When travelling through, please inform us in advance. A safety deposit or locker is not available at the park, so leaving your luggage at the park is at your own risk.
All tour guides speak English and Thai.
After lunch (and after dinner if visiting for two or more days), you will have time to freely look around the park, Karen museum, and look at the elephants. The tour guides will inform you of necessary safety instructions which we expect you to follow during your free time (for example, do not go close the elephant without the presence of a tour guide or mahout).
Unfortunately, this is not possible. As stated in the Terms of Agreement, you’re required to pay in cash (Baht only).
There is no specific time of waking up. Breakfast is usually served at 7:30am for the Two Day Visit and activities start at 8:30am. For the volunteering program, details will be discussed between the volunteer and park management.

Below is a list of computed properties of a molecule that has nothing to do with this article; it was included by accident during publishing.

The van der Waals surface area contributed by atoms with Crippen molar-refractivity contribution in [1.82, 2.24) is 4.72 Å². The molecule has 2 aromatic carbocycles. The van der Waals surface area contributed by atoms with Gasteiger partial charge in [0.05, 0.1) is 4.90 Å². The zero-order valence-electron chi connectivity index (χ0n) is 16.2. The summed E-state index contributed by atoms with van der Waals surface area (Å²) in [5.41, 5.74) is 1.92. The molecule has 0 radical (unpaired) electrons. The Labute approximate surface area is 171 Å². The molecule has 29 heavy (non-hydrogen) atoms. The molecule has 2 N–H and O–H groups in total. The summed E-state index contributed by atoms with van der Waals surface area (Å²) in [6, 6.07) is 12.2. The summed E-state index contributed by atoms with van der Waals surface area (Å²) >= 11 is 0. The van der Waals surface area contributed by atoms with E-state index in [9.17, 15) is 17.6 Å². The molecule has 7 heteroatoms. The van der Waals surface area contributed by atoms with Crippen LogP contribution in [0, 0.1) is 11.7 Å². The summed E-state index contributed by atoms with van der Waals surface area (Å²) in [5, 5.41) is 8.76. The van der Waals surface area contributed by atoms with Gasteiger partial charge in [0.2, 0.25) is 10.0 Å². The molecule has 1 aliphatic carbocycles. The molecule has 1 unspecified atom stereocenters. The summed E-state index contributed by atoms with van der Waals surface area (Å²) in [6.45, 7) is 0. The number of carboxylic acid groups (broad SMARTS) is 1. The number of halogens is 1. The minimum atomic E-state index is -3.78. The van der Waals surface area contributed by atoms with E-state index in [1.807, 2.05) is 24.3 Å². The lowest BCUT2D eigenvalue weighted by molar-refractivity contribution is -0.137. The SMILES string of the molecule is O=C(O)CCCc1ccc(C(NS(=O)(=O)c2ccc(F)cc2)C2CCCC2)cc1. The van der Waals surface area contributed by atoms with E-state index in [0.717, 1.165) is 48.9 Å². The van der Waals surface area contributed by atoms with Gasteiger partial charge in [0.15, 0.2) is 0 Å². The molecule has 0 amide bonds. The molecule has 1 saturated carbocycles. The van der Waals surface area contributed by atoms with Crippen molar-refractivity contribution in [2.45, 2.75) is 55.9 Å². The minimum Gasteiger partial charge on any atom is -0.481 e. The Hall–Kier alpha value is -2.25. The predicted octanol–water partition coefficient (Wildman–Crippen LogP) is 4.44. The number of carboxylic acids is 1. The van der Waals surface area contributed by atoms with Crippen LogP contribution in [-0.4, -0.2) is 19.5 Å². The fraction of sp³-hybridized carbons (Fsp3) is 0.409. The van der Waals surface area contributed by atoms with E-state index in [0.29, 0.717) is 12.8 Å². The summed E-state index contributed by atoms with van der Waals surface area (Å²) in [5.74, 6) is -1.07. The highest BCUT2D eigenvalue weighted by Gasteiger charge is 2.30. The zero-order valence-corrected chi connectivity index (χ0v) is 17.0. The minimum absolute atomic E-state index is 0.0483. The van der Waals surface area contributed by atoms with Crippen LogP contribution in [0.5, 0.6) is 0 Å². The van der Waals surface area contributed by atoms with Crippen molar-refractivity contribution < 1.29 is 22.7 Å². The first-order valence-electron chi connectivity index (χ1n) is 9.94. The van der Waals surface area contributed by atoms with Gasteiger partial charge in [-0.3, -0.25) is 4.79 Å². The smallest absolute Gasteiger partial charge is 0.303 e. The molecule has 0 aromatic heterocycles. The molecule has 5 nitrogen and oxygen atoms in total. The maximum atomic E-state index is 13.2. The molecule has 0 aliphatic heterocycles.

The visiting date can be changed without extra cost if requested 24 hours before the original visiting date. When requested within 24 hours of the original visiting date, extra costs will have to be paid.
When visiting the park for a maximum of 2 nights, we don’t provide laundry services. When staying for more than 2 nights, laundry services are available at the park office.
Yes you can, as long as your body parts touching the elephant are free of chemicals (nonorganic mosquito repellents, sunscreens or skin creams). If you have any contagious diseases when visiting the park, please advise our tour guides about this and do not touch the elephants. If you are diagnosed with Tuberculosis, Anthrax or smallpox, you will be denied entry to the park (even if there hasn’t been an outbreak of the disease yet).